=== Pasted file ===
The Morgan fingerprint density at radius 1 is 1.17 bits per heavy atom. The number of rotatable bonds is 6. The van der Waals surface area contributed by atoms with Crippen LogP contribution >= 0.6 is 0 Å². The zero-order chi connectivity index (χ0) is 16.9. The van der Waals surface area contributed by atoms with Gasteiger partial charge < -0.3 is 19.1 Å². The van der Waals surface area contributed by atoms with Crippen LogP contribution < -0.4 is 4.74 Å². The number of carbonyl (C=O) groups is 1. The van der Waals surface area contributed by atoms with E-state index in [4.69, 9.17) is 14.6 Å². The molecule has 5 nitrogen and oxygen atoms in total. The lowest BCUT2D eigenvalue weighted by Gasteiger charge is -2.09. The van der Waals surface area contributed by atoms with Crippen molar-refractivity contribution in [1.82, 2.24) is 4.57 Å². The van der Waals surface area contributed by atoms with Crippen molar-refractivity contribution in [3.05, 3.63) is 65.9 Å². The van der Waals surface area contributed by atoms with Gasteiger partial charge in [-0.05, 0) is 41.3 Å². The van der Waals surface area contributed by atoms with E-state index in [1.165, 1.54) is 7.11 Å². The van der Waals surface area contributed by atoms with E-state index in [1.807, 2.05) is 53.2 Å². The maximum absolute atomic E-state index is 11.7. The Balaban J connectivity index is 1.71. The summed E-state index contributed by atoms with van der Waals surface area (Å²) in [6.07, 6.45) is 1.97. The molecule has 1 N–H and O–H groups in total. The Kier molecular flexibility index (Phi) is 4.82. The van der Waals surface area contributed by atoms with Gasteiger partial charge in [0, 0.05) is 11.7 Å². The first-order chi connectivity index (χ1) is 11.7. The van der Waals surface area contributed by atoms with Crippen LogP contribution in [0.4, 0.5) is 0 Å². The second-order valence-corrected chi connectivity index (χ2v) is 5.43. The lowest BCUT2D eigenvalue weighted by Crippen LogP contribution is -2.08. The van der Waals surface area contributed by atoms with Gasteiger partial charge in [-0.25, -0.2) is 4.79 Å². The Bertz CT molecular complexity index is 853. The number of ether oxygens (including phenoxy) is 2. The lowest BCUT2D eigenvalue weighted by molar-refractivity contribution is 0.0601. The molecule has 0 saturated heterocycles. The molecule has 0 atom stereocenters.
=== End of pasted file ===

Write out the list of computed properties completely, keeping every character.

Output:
The Morgan fingerprint density at radius 1 is 1.17 bits per heavy atom. The number of rotatable bonds is 6. The van der Waals surface area contributed by atoms with Crippen LogP contribution >= 0.6 is 0 Å². The zero-order chi connectivity index (χ0) is 16.9. The van der Waals surface area contributed by atoms with Gasteiger partial charge < -0.3 is 19.1 Å². The van der Waals surface area contributed by atoms with Crippen LogP contribution < -0.4 is 4.74 Å². The number of carbonyl (C=O) groups is 1. The van der Waals surface area contributed by atoms with E-state index in [4.69, 9.17) is 14.6 Å². The molecule has 5 nitrogen and oxygen atoms in total. The lowest BCUT2D eigenvalue weighted by Gasteiger charge is -2.09. The van der Waals surface area contributed by atoms with Crippen molar-refractivity contribution in [1.82, 2.24) is 4.57 Å². The van der Waals surface area contributed by atoms with Crippen molar-refractivity contribution in [3.05, 3.63) is 65.9 Å². The van der Waals surface area contributed by atoms with Gasteiger partial charge in [-0.05, 0) is 41.3 Å². The van der Waals surface area contributed by atoms with E-state index in [1.165, 1.54) is 7.11 Å². The van der Waals surface area contributed by atoms with E-state index in [1.807, 2.05) is 53.2 Å². The maximum absolute atomic E-state index is 11.7. The Balaban J connectivity index is 1.71. The summed E-state index contributed by atoms with van der Waals surface area (Å²) in [6.07, 6.45) is 1.97. The molecule has 1 N–H and O–H groups in total. The Kier molecular flexibility index (Phi) is 4.82. The van der Waals surface area contributed by atoms with Gasteiger partial charge in [0, 0.05) is 11.7 Å². The first-order chi connectivity index (χ1) is 11.7. The van der Waals surface area contributed by atoms with Crippen LogP contribution in [0.4, 0.5) is 0 Å². The second-order valence-corrected chi connectivity index (χ2v) is 5.43. The lowest BCUT2D eigenvalue weighted by Crippen LogP contribution is -2.08. The van der Waals surface area contributed by atoms with Gasteiger partial charge in [-0.25, -0.2) is 4.79 Å². The Bertz CT molecular complexity index is 853. The number of ether oxygens (including phenoxy) is 2. The lowest BCUT2D eigenvalue weighted by molar-refractivity contribution is 0.0601. The molecule has 0 saturated heterocycles. The molecule has 0 atom stereocenters.